The management of patients in whom a primary abnormality in blood pressure regulation results in hypotension and loss of consciousness presents clinical challenges. The hypotension may be primary, or it may be secondary to a condition such as tachyarrhythmia or bradyarrhythmia. Vasovagal syncope describes this condition, as well as other conditions that are considered to be dysautonomic responses to upright posture, such as orthostatic hypotension and postural orthostatic tachycardia syndrome (POTS). Bloomfield and associates reviewed the pathophysiology of these two causes of syncope and developed an algorithm to guide diagnosis and treatment.

In patients with vasovagal syncope, the initial cardiovascular response to an upright posture appears to be relatively normal. Syncope occurs after an abrupt decrease in blood pressure, sometimes accompanied by a marked decrease in heart rate after a delayed period of head-up tilt, which triggers blood pooling in the lower extremities. The mean time to syncope in patients undergoing a tilt-table test is 25 minutes. The dysautonomic response occurs in the presence of a failing autonomic system. Patients with this condition are unable to compensate for the acute decrease in venous return that occurs with upright position, causing orthostatic hypotension. This failure to compensate can occur immediately or be delayed because of blood pooling in the lower extremities. The difference in mechanisms causing vasovagal syncope and the dysautonomic response result in different treatment considerations. For an algorithm detailing diagnosis and treatment of vasovagal syncope and related disorders, see the accompanying figure on page 2212.

Approaches to treatment must take into account the patient's quality of life and the extent of risk factors present. Patients who have experienced only one or two episodes may require only education and counseling. Factors associated with increased risk of recurrent syncope include the absolute number of prior episodes, a shorter length of time between recurrences and recurrence after a tilt-table test. Other at-risk factors include syncope that develops without warning or prodromal symptoms, especially in persons who work as truck drivers or pilots.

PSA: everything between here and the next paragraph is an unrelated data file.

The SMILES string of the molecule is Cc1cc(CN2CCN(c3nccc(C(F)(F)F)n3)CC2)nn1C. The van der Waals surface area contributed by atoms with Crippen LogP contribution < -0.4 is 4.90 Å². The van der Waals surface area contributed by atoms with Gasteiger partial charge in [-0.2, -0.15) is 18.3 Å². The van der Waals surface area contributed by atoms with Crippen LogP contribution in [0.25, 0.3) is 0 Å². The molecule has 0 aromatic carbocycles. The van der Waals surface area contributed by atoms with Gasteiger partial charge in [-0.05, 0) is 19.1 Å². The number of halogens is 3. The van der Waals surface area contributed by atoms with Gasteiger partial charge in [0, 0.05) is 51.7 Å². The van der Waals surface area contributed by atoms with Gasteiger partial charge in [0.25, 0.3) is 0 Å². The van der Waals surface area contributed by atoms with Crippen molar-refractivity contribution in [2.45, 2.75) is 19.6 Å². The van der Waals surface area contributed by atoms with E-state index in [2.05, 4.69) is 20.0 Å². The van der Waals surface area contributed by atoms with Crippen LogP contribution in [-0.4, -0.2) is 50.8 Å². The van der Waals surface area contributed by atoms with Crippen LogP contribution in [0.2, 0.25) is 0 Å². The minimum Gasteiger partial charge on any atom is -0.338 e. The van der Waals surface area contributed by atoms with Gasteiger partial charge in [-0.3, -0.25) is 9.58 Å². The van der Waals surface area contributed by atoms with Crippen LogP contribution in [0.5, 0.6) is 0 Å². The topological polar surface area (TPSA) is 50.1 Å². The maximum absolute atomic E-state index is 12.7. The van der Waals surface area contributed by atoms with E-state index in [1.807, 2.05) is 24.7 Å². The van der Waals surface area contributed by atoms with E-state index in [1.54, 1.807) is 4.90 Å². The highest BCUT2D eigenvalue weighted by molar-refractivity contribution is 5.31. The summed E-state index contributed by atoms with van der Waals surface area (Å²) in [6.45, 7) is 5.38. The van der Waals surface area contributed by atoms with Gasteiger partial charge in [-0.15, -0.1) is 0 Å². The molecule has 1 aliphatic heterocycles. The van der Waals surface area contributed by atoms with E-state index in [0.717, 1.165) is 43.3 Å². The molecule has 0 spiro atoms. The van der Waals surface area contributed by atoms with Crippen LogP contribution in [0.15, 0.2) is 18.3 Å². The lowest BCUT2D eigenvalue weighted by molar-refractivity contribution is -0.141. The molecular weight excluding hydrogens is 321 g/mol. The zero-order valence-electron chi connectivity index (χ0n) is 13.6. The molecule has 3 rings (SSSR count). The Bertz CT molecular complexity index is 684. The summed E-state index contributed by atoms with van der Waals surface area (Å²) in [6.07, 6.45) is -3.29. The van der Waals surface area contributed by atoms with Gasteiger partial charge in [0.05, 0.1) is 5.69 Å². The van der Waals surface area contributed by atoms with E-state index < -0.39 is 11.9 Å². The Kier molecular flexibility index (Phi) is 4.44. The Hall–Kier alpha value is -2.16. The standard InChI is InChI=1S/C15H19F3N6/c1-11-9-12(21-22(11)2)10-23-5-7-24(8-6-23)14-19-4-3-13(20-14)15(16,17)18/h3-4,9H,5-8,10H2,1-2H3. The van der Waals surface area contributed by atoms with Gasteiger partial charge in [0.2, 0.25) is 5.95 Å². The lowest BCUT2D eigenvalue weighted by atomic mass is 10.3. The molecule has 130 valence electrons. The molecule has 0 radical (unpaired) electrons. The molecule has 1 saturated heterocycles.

The initial approach to treatment involves education about ways to avoid syncopal episodes. Adjusting potentiating medications, including peripherally active alpha antagonists and nitrates, can be useful in preventing recurrences when clinically possible. An assessment of volume status and an increase in

dietary salt may also reduce syncopal episodes. Empiric therapy with beta blockers or fludrocortisone can be initiated without a tilt-table test in patients with vasovagal syncope, and therapy with fludrocortisone or midodrine is indicated in patients with suspected orthostatic intolerance. Assessment of treatment efficacy should emphasize reducing symptoms and assessing side effects. Treatment for 12 months is reasonable, at which time medication is stopped or tapered.

The authors conclude that a patient's hemodynamic response to standing should be part of all routine examinations and that tilt-table testing may be useful in establishing a diagnosis and guiding treatment of vasovagal syncope. Two abnormalities may occur with standing: (1) POTS, defined as an excessive increase in heart rate (greater than 30 beats per minute or a heart rate of greater than 120 beats per minute) with or without syncope and (2) orthostatic hypotension, defined as a decrease in systolic pressure of 20 mm Hg or a decrease in diastolic pressure of 10 mm Hg within three minutes of standing. Education, reassurance and an increase in dietary salt may be sufficient treatment in many patients. POTS can be treated empirically with beta blockers, salt and fludrocortisone. Orthostatic hypotension can be treated with volume expansion therapy with salt and fludrocortisone and vasoconstrictor therapy with midodrine. Evidence of a dysautonomic response, in which the patient's blood pressure decreases without a significant increase in heart rate, suggests autonomic failure and is treated with fludrocortisone or midodrine.


Bloomfield DM, et al. Putting it together: a new treatment algorithm for vasovagal syncope and related disorders. Am J Cardiol October 21, 1999;84:33Q-9Q.

COPYRIGHT 2000 American Academy of Family Physicians
COPYRIGHT 2000 Gale Group